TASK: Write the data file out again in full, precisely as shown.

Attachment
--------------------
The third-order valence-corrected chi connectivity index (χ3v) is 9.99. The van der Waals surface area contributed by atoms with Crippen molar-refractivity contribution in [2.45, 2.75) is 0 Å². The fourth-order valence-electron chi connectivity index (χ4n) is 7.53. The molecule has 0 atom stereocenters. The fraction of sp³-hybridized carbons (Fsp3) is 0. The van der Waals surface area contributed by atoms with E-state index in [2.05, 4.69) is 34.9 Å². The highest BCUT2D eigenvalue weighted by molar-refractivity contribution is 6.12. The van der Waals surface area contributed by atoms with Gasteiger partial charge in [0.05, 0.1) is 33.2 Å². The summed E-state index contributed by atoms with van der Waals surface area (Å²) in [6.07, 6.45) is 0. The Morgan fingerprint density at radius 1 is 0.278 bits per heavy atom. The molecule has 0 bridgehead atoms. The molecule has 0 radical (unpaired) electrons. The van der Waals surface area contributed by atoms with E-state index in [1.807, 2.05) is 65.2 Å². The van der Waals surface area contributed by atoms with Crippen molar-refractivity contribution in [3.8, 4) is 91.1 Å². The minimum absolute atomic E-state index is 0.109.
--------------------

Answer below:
The third-order valence-corrected chi connectivity index (χ3v) is 9.99. The van der Waals surface area contributed by atoms with Crippen molar-refractivity contribution in [2.45, 2.75) is 0 Å². The fourth-order valence-electron chi connectivity index (χ4n) is 7.53. The molecule has 0 atom stereocenters. The fraction of sp³-hybridized carbons (Fsp3) is 0. The van der Waals surface area contributed by atoms with E-state index in [2.05, 4.69) is 34.9 Å². The highest BCUT2D eigenvalue weighted by molar-refractivity contribution is 6.12. The van der Waals surface area contributed by atoms with Gasteiger partial charge in [0.05, 0.1) is 33.2 Å². The summed E-state index contributed by atoms with van der Waals surface area (Å²) in [6.07, 6.45) is 0. The Morgan fingerprint density at radius 1 is 0.278 bits per heavy atom. The molecule has 0 bridgehead atoms. The molecule has 0 radical (unpaired) electrons. The van der Waals surface area contributed by atoms with E-state index in [1.807, 2.05) is 65.2 Å². The van der Waals surface area contributed by atoms with Crippen molar-refractivity contribution in [3.8, 4) is 91.1 Å². The minimum absolute atomic E-state index is 0.109.